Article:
In harnessing and developing these 15 skills, the Future Fit Academy developed a ‘Future Fit Index’ which provides a comprehensive self-assessment tool that assesses your level of effectiveness in these 15 critical skills needed to be effective now, and in the future world of work. They are:
- Curiosity – The desire to know more about something or someone. The willingness to seek out and embrace the unknown.
- Dealing with Paradox – the ability to deal with seemingly opposing or contradictory perspectives, the ability to think “both/and” instead of “either/or”.
- Tolerance of Ambiguity – The degree to which an individual is comfortable with uncertainty, unpredictability, conflicting directions and multiple demands. COVID-19 has taught us this in truckloads.
- Learning Agility – the ability and willingness to learn from experience and use those lessons to perform effectively in new and different situations.
- Growth mindset – The mindset that talents can be developed through hard work, good strategies, and input from others.
- Design Thinking Mindset – an ideology and a process concerned with solving complex problems in a highly user-centric way.
- Sensemaking – refers to how we structure the unknown so as to be able to act.
- Creating Clarity – also known as Visioning and Mobilising, is about defining shared values and engaging people in positive action.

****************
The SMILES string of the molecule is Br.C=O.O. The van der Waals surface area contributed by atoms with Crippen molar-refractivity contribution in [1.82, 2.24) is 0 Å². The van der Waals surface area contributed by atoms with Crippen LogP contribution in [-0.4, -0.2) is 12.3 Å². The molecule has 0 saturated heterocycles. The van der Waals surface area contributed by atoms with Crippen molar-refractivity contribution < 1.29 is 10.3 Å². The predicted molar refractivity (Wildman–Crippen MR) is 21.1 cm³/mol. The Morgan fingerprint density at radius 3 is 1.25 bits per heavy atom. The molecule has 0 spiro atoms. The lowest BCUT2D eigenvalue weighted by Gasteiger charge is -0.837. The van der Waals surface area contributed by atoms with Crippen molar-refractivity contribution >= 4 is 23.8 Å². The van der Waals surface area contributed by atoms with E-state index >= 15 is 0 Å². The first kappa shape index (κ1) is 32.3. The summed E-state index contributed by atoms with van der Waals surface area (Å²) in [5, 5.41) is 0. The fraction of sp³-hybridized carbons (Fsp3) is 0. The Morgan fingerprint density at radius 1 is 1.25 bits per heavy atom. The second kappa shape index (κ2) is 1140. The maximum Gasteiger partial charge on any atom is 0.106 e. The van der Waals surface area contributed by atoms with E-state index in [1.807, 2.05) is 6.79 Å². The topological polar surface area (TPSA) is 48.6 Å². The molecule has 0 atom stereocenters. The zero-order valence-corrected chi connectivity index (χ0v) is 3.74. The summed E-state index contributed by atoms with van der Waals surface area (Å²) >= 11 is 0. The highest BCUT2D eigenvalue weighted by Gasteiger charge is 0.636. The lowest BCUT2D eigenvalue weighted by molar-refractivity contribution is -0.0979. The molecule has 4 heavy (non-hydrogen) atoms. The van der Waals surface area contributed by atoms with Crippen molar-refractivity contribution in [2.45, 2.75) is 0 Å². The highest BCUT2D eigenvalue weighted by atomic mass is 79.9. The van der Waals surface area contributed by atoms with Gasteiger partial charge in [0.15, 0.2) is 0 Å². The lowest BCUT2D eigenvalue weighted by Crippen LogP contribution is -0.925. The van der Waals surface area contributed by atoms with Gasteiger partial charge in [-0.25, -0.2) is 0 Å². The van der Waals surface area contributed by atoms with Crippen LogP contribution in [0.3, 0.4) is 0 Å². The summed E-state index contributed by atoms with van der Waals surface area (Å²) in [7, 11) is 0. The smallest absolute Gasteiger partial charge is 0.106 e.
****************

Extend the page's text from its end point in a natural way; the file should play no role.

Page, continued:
- Adaptability – is about having ready access to different ways of thinking, enabling leaders to shift and experiment as things change.
- Cultural Adaptability – An individual’s willingness and ability to adapt their manner of communicating, motivating, and managing across cultures.
- Virtual Collaboration – Collaboration between dispersed team members that is carried out via technology-mediated communication.
- Change Resiliency – Being able to adapt well and bounce back quickly in times of stress and constant change.
- Resourcefulness – The ability and creativity to cope with difficulties, the ability to deal resourcefully with difficult problems.
- Leading without Authority – Getting others to willingly cooperate and engage, rather than following directives because of your positional authority.
- Connectedness – The ability to relate to others in a manner that builds them up, encourages, and brings out their highest potential.
Being ‘Future Fit’ is not simply about technical skills or competencies, but rather a holistic set of skills, behaviours and traits that are inherent to being ‘human’. It is these 15 crucial behavioural skills that lay the foundation to being “a lifelong learner” who is able to focus on continual learning of new, in-demand skills and able to claim your power in facing the future of work successfully. In our changing work climate, lifelong learning paves the way for success in a future world of work that has in fact already arrived and is morphing and evolving at exponential rates.
Why are these 15 future fit skills so important?